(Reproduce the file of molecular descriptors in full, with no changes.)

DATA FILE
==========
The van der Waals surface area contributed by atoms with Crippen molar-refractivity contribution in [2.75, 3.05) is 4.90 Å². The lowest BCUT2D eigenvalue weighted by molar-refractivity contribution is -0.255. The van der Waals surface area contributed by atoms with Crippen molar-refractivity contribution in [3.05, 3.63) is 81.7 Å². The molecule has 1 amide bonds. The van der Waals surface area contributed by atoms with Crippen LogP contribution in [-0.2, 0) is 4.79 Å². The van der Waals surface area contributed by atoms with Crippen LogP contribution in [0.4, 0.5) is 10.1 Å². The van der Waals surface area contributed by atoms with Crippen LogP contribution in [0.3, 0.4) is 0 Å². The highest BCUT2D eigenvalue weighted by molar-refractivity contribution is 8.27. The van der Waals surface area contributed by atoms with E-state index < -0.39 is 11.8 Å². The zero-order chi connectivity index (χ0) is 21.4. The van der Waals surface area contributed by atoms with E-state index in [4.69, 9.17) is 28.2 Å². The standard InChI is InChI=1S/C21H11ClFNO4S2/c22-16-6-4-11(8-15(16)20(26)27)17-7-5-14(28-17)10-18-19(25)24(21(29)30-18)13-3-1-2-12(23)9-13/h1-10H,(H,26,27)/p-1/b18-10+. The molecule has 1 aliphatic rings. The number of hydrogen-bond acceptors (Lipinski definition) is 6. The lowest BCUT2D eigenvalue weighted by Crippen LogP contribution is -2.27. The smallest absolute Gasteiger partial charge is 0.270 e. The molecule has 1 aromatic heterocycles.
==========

The van der Waals surface area contributed by atoms with Crippen molar-refractivity contribution in [2.75, 3.05) is 4.90 Å². The lowest BCUT2D eigenvalue weighted by molar-refractivity contribution is -0.255. The van der Waals surface area contributed by atoms with Crippen molar-refractivity contribution in [3.05, 3.63) is 81.7 Å². The molecule has 1 amide bonds. The van der Waals surface area contributed by atoms with Crippen LogP contribution in [-0.2, 0) is 4.79 Å². The van der Waals surface area contributed by atoms with Crippen LogP contribution in [0.4, 0.5) is 10.1 Å². The van der Waals surface area contributed by atoms with Crippen LogP contribution in [0.3, 0.4) is 0 Å². The highest BCUT2D eigenvalue weighted by molar-refractivity contribution is 8.27. The van der Waals surface area contributed by atoms with E-state index < -0.39 is 11.8 Å². The zero-order chi connectivity index (χ0) is 21.4. The van der Waals surface area contributed by atoms with E-state index in [4.69, 9.17) is 28.2 Å². The standard InChI is InChI=1S/C21H11ClFNO4S2/c22-16-6-4-11(8-15(16)20(26)27)17-7-5-14(28-17)10-18-19(25)24(21(29)30-18)13-3-1-2-12(23)9-13/h1-10H,(H,26,27)/p-1/b18-10+. The molecule has 1 aliphatic rings. The number of hydrogen-bond acceptors (Lipinski definition) is 6. The lowest BCUT2D eigenvalue weighted by Crippen LogP contribution is -2.27. The smallest absolute Gasteiger partial charge is 0.270 e. The molecule has 1 aromatic heterocycles.